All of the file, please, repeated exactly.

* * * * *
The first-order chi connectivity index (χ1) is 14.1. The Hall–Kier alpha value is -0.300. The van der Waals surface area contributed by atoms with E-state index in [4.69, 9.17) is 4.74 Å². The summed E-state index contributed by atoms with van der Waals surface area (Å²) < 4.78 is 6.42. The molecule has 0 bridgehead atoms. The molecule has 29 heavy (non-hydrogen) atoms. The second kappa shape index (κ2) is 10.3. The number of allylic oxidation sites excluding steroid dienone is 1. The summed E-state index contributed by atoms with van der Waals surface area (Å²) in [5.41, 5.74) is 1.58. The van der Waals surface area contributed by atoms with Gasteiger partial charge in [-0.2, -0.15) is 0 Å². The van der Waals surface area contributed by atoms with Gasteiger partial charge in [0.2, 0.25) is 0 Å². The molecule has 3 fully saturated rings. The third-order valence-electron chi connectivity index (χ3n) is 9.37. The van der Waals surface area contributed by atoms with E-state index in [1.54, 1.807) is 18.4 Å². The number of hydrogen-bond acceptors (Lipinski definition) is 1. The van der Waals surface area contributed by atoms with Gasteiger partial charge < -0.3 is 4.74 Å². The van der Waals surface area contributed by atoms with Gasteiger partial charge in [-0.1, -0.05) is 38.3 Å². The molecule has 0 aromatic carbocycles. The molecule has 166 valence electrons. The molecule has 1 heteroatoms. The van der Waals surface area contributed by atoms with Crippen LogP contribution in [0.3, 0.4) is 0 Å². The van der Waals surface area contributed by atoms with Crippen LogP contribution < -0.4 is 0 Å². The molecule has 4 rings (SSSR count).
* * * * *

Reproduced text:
The first-order chi connectivity index (χ1) is 14.1. The Hall–Kier alpha value is -0.300. The van der Waals surface area contributed by atoms with E-state index in [4.69, 9.17) is 4.74 Å². The summed E-state index contributed by atoms with van der Waals surface area (Å²) < 4.78 is 6.42. The molecule has 0 bridgehead atoms. The molecule has 29 heavy (non-hydrogen) atoms. The second kappa shape index (κ2) is 10.3. The number of allylic oxidation sites excluding steroid dienone is 1. The summed E-state index contributed by atoms with van der Waals surface area (Å²) in [5.41, 5.74) is 1.58. The van der Waals surface area contributed by atoms with Gasteiger partial charge in [-0.2, -0.15) is 0 Å². The van der Waals surface area contributed by atoms with Gasteiger partial charge in [0.2, 0.25) is 0 Å². The molecule has 3 fully saturated rings. The third-order valence-electron chi connectivity index (χ3n) is 9.37. The van der Waals surface area contributed by atoms with E-state index in [1.54, 1.807) is 18.4 Å². The number of hydrogen-bond acceptors (Lipinski definition) is 1. The van der Waals surface area contributed by atoms with Gasteiger partial charge < -0.3 is 4.74 Å². The van der Waals surface area contributed by atoms with Gasteiger partial charge in [-0.1, -0.05) is 38.3 Å². The molecule has 0 aromatic carbocycles. The molecule has 166 valence electrons. The molecule has 1 heteroatoms. The van der Waals surface area contributed by atoms with Crippen LogP contribution in [0.3, 0.4) is 0 Å². The van der Waals surface area contributed by atoms with Crippen LogP contribution < -0.4 is 0 Å². The molecule has 4 rings (SSSR count).